“Unexplainable” is a good word for Holy Motors, which for some viewers will unquestionably make it a miserable experience. There is little over-arching plot, erratic character development and several scenes of the bizarre and surreal. Perhaps it’s not meant to be explained, and trying to do so may be what is frustrating for some viewers. What’s surprising is that it is a film with a clear tone, though constantly shifting, and one that has a lot to say about art and film. While audiences generally try to engage with a film like this on an intellectual level, Holy Motors confounds us by appealing to us on a purely aesthetic level. It uses this approach to explore different genres of film and the reason we watch. It’s not a movie that gives any answers, but instead presents a carnival of scenes and characters, linked together maybe by nothing more than us, the audience. Even if you walk out scratching your head, the images stick with you, and that’s got to count for something.
Compliance is perhaps the most uncomfortable film of the year, because it delves into an uncomfortable aspect of the human condition. We don’t want to believe that people are willing to go so far in submission to authority – you may have heard people walking out of your screening saying “Well, that would never really happen.” Except that it did, many, many times. Writer/director Craig Zobel builds each character’s reactions expertly, and with subtlety. Dreama Walker’s gradual helplessness, Pat Healy’s nonchalant monstrosity, and especially Ann Dowd’s befuddled compliance all fit together in a story to shocking to be fiction. We may all walk in thinking we could never do what these characters do – but walk out feeling not so sure.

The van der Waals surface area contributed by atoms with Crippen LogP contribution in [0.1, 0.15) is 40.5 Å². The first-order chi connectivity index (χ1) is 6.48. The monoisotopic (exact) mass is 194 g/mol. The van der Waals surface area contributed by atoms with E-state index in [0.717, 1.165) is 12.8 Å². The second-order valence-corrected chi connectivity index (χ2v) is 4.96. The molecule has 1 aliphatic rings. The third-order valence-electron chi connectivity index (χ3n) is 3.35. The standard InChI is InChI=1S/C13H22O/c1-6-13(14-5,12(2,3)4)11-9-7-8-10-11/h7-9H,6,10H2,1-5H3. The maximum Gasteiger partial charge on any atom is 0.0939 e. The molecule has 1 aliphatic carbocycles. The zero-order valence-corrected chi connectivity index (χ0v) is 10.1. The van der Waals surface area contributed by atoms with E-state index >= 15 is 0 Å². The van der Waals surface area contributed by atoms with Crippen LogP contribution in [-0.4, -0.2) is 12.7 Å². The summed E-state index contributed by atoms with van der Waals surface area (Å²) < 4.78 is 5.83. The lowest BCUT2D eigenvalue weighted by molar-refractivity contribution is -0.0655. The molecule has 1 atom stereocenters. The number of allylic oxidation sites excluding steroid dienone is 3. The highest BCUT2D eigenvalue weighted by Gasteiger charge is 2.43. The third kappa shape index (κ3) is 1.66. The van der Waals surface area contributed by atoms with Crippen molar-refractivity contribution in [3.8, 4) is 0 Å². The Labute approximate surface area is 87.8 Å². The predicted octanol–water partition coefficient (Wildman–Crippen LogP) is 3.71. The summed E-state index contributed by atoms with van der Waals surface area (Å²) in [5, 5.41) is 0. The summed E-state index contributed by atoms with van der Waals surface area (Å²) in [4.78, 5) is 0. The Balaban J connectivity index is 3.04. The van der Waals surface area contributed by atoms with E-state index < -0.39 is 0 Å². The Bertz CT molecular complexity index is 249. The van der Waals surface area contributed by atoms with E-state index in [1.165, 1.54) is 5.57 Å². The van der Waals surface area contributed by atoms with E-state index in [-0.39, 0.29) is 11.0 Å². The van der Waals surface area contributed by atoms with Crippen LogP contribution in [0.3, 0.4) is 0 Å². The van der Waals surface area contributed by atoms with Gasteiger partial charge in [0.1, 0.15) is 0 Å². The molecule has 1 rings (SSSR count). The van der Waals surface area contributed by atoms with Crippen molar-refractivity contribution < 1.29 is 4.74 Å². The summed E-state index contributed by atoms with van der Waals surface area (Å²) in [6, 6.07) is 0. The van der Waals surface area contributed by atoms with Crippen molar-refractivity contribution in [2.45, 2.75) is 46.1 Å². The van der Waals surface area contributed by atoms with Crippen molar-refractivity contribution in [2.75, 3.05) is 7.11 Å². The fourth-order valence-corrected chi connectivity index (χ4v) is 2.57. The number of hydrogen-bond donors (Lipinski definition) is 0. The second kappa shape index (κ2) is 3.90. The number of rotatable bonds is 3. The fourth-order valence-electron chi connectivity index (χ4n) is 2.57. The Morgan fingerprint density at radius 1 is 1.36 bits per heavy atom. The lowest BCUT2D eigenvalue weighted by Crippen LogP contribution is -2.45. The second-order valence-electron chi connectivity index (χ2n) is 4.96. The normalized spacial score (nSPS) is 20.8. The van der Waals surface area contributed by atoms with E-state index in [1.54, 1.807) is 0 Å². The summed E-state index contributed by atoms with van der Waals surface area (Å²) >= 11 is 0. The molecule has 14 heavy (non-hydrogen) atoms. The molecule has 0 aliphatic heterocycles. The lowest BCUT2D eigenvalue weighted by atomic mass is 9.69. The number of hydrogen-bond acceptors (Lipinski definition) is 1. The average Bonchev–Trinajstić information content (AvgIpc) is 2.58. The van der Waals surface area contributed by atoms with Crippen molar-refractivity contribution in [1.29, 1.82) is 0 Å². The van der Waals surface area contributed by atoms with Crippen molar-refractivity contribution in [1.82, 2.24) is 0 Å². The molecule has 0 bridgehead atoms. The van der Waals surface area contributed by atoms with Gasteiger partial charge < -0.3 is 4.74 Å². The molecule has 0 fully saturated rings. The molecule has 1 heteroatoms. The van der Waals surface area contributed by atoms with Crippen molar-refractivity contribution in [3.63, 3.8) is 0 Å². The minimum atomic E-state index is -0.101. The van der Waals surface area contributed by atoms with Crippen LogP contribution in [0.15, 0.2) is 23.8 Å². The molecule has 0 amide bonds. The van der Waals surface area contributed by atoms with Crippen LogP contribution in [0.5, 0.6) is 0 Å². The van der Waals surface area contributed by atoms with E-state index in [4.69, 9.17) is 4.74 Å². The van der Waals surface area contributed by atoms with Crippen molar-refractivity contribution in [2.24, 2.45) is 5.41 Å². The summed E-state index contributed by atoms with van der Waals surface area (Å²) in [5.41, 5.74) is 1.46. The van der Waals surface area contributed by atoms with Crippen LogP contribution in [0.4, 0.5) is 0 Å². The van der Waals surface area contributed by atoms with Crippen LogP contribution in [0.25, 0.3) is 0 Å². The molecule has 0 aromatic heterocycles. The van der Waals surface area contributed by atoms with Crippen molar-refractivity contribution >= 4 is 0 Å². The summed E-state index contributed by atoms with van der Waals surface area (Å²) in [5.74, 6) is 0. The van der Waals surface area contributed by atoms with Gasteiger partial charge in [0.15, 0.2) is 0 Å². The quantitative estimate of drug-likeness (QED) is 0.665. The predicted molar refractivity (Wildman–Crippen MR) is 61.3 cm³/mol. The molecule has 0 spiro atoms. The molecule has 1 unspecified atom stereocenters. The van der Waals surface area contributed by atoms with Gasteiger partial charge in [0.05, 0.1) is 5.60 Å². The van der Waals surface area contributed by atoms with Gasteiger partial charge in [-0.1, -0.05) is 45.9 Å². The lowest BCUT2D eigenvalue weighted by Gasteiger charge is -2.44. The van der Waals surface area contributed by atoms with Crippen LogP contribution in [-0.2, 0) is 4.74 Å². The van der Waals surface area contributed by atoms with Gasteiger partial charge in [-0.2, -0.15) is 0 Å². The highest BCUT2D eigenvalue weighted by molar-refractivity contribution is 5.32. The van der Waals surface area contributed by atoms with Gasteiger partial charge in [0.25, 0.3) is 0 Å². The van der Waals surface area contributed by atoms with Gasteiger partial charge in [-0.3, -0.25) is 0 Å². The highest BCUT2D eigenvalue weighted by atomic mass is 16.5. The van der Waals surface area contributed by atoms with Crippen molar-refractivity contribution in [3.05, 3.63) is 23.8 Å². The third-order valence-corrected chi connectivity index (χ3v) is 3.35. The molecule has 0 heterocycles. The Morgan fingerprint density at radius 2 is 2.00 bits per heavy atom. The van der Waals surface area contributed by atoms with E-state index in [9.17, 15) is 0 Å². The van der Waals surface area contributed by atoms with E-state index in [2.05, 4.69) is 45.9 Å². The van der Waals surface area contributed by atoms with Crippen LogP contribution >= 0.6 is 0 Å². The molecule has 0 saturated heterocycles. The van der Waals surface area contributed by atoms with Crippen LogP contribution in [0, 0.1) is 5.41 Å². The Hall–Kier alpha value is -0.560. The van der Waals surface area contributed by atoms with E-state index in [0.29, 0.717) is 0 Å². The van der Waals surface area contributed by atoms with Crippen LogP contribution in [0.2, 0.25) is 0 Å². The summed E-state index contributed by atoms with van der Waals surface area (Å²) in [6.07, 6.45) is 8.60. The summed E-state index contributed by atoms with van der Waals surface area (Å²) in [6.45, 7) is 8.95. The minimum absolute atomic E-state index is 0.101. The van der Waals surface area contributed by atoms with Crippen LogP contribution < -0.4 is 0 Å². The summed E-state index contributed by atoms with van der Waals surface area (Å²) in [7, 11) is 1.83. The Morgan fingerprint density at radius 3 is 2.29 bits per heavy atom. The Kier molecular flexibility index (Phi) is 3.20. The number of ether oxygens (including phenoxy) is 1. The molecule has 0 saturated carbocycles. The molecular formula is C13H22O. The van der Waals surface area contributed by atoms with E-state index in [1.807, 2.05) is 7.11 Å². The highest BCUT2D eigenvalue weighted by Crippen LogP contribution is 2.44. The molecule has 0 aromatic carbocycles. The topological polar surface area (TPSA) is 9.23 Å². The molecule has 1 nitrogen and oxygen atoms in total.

5. Zero Dark Thirty
Zero Dark Thirty seems to me a like a step forwards for Kathryn Bigelow. While Hurt Locker was a stirring and realistic account of Americans at war in the Middle East, Zero Dark Thirty goes a step beyond that, to show more of the dirty reality, and how it hits home. The fact that most Americans will remember these events give the story that much more weight. It brings us in, almost as participants in the hunt. We know what it was like to wonder where he was, we know what it was like to want him brought to justice. And while we’re rooting for the protagonists in that regard, we can’t help but feel conflicted about the means used. Intelligence is a dirty business now as much as it was in the days of Tinker, Tailor, Soldier, Spy – Bigelow’s film shares Le Carré’s touch in presenting us with the events, and letting us wonder if there should be a better way.
4. Moonrise Kingdom